Thursday, March 10, 2016
Transcranial Magnetic Stimulation, Part 4
I'm not going to sugarcoat it. I had a major incident yesterday immediately following the latest procedure. Depending on how one looks at it, it can optimistically be considered a bump in the road or pessimistically deemed a holy terror. It's been years since I've felt that afraid for my physical health and well being. I pause from bed rest to update the blog, to steady my shaky nerves. These developments are worth noting but are also very scary. Today I still am not 100% yet, but at least I woke up this morning feeling an improvement.
Five minutes after my session, I walked back to the public transportation rail. The intent was to head back into the District and run other errands. Nothing seemed amiss. All of a sudden, with no advance warning, I felt a burning, jarring pain in my forehead. What started as fear became somehow impulsive and even mildly psychotic. Like usual, my anxieties led me to muse upon what would happen if I accidentally fell onto the tracks. Then I felt a strong compulsion to throw myself bodily over the edge.
Those thoughts probably lasted no more than fifteen or twenty seconds. Defensively I turned around a full 180 degrees, facing the opposite direction. I didn't want any additional temptation. A train arrived a few seconds later, and I boarded it, trying to keep calm and not attract attention to myself. My new plan was to get back home at any cost. While the train was still above ground, I contacted my outpatient psychiatrist and my primary care doctor, leaving a message with both of them.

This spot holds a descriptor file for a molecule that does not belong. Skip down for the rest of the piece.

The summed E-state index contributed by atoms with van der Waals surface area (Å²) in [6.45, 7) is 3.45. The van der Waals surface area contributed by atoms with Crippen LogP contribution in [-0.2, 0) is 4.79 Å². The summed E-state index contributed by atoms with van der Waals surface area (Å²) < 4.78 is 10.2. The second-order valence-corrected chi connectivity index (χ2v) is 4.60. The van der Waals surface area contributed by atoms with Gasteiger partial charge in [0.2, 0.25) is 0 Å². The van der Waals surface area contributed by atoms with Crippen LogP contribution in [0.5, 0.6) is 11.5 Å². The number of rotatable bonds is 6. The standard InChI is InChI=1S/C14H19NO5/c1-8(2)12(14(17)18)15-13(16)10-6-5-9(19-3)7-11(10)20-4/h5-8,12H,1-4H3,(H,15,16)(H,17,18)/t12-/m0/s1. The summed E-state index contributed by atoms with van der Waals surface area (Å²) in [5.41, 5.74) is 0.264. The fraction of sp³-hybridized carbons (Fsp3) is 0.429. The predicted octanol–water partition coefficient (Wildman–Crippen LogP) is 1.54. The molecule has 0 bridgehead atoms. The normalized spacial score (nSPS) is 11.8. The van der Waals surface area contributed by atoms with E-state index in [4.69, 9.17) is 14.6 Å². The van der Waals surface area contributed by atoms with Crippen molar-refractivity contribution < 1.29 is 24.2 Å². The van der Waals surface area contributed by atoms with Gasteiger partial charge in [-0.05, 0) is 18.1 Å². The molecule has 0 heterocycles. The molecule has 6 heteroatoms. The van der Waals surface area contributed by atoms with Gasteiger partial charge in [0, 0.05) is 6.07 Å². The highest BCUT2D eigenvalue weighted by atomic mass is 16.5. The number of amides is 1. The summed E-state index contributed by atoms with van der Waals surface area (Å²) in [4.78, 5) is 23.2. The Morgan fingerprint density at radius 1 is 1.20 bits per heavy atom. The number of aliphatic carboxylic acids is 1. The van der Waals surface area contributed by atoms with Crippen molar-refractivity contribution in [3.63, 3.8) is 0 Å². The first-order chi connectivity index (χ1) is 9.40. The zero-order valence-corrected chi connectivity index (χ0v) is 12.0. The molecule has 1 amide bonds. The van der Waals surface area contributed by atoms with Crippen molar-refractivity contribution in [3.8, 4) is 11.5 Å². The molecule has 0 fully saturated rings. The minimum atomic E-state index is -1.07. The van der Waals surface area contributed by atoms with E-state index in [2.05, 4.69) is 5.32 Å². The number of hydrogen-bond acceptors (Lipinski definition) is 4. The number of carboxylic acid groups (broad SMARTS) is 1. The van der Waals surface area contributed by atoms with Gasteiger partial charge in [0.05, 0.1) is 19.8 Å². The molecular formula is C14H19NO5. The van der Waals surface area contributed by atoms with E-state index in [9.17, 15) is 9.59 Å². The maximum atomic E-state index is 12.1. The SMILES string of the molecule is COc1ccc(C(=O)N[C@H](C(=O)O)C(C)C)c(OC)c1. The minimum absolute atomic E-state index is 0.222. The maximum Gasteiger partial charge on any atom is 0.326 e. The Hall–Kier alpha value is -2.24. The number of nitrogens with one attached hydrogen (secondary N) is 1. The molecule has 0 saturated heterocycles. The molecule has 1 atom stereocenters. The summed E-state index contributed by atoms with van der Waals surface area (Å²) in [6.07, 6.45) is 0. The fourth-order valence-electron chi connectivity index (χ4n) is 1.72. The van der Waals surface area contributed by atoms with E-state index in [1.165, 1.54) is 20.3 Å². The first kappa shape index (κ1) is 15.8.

The psychiatrist got back to me quickly and told me to proceed directly to the Emergency Room. Upon arrival, I consulted with a doctor, two mental health social workers, nurses, and other staff. They administered a mild tranquilizer by mouth and kept me for observation for the next three hours. I made it clear that I didn't want to be hospitalized and didn't think it was necessary. Then I went home and collapsed into bed.
I'm not sure whether or not to resume my sessions. I had every intention of undergoing all 36 of them. Now I've made a decision to try one more tomorrow and reevaluate from there. I have options. I can be switched to a second machine on site that isn't as powerful. I can also consult with the psychiatrist in a few days to discuss the situation in depth. As is probably quite understandable, I don't want to feel anything like I did yesterday.
I'm very nervous. My worst fears have been realized. This procedure is brand new, and there hasn't been a lot of medical research or case studies on record yet. Accordingly, I had to explain the procedure, what it did, and how it worked to at least five people when I was in the ER. Though the side effects are relatively uncommon, they are not beyond the realm of possibilities. My brain chemistry and neurological makeup have always been difficult to diagnose and treat. Perhaps I'm an outlier once again.
I'm disappointed more than anything. I'm in too much pain to be angry. One of the social workers seemed to feel that I had every right to be mad, and I suppose once I have some distance from this event, that might be my reaction. Tomorrow might be my final treatment, and I'm putting some safeguards in place in case I have a similar reaction. I won't walk to the Metro rail and I'll take a taxi, regardless of how much it costs.